He however emphasized 350 000 acres was given back to government after Independence in 1966. He said the company retained four farms measuring 22 000 hactres that it was utilizing being Bisoli, Sikukwe, Lady Mary and Sam Estates. He said most of the farms are used for cattle ranching. He also explained that 95 percent of the North East District including all the undeveloped land in Francistown came to be owned by government and third parties and not Tati Company.
“Government used the land to resolve pre-colonial land demands, and provide housing and services at reasonable prices to Batswana especially those with limited means. The notion that Tati Company also owns a large proportion of the North East District and is responsible for land shortages is also false,” he said.
He also added that government acquired all the company’s mineral rights for a nominal amount based on its decision to own these rights. He further said part of the company’s agricultural land has recently been included in the expansion of Francistown. Khama explained that an application has been made to subdivide this land for the city’s growth.
“As a minority landowner, the company cannot dictate land prices as some assumptions. It does not control the economy,” he said.
Francistown City Council has also threatened to take TC to court for refusing it access to a farm it acquired from the company. However Khama said that they are in the process of resolving the issue amicably.
“We are currently in the process of resolving this issue amicably with Francistown City Council as our important partners. The bone of contention here arose from the fact that the farm which measures 139 hactres was bought from TC by government and it is located within TC property (Lady Mary Ranch). TC has other tenants and when they leased the property they secured the whole property to protect their investments. He said these posed a challenge for access by the city council” he said.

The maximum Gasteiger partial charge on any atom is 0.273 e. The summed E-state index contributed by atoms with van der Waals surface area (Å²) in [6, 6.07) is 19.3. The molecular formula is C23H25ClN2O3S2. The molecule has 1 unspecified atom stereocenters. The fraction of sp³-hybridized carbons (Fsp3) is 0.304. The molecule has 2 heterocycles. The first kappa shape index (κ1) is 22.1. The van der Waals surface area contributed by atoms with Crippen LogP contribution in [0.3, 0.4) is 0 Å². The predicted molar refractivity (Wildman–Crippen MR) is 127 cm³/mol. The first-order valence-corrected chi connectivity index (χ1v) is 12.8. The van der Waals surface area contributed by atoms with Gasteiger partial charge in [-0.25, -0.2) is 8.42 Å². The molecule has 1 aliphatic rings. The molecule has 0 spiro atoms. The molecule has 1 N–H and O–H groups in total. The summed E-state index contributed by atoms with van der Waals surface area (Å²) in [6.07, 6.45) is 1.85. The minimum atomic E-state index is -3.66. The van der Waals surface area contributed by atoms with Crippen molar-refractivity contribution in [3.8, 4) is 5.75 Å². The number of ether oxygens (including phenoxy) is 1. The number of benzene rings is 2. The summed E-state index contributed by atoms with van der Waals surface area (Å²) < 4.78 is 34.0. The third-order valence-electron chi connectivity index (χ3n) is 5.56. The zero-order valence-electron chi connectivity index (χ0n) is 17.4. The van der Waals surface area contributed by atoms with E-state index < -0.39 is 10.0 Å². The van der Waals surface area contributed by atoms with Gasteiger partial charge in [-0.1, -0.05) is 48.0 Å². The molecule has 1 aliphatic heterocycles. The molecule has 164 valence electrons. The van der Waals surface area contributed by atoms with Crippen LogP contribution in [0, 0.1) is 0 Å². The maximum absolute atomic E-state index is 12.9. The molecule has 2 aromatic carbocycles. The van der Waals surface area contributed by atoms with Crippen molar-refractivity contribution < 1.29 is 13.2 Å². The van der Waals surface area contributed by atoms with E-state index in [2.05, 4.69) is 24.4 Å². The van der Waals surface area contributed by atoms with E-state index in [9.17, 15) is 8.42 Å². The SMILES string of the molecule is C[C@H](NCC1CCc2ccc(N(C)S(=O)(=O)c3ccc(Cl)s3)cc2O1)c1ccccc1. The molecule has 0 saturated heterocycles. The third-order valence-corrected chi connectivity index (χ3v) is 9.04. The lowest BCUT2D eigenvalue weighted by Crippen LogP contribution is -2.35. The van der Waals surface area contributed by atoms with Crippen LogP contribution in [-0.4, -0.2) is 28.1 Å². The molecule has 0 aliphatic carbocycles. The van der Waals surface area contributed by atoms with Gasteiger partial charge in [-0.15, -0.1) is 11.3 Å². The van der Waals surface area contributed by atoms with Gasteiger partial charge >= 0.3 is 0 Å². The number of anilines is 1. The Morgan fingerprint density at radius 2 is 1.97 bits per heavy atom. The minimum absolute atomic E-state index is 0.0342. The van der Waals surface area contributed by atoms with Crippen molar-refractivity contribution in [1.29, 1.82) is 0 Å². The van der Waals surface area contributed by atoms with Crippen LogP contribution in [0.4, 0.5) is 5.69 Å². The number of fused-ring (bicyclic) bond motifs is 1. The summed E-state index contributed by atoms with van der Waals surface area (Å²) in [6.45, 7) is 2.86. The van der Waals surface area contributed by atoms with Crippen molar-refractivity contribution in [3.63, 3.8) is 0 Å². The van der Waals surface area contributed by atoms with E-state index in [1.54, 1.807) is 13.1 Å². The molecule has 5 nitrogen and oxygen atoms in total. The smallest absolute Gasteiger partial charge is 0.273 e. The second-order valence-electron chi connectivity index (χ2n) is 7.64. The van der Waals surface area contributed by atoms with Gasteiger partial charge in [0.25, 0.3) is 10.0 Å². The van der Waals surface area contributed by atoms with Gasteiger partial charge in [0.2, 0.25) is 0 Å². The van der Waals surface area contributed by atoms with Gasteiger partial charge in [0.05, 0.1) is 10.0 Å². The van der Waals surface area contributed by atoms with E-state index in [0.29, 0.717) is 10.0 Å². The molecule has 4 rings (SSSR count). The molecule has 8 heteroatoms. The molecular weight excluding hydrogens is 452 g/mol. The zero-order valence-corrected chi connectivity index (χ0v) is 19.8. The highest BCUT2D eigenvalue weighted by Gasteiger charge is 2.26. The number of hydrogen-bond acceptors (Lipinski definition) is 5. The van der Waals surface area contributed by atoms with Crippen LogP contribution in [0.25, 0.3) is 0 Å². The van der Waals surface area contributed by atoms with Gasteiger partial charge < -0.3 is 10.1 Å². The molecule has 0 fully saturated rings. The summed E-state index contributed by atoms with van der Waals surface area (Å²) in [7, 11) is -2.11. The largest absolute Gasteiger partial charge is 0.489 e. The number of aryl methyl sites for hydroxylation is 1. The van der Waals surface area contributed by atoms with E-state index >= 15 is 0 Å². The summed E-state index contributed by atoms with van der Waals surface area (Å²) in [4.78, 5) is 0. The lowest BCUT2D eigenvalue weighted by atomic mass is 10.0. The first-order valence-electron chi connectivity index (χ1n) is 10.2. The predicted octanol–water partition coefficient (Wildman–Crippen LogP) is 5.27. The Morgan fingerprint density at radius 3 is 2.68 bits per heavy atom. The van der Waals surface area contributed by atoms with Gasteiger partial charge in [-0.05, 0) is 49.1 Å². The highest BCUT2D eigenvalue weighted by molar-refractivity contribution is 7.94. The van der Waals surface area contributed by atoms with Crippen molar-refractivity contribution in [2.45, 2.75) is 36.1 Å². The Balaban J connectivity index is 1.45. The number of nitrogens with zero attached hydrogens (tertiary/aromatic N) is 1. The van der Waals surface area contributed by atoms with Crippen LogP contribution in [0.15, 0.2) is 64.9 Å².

He however said after this development a proposal was made to the city council and added that discussions are on-going between the two parties. He was adamant that the issue will soon be resolved amicably.
Asked on threats that were made by the local authorities and politicians to mobilize people to seize the land from TC by force, he said such would be unfortunate. He said Botswana was founded on democratic principles and respect for rule of law. He challenged those who feel they have a case against Tati Company to use the courts of law to settle their issues.
“What I can assure you is that Tati Company holds the title to the land it has and it acquired it legally. In fact as part of its corporate social responsibility it has donated most of its land to the government of Botswana which shows corporate citizenship. The company’s tax records are in good order. Our annual records are filed on time,” he explained. Khama could however not disclose how much the company is worth saying that it is family trust
He said in conclusion that they value Francistown City Council as strategic partners in uplifting the lives of Batswana. He said the company has the interest of Batswana at heart.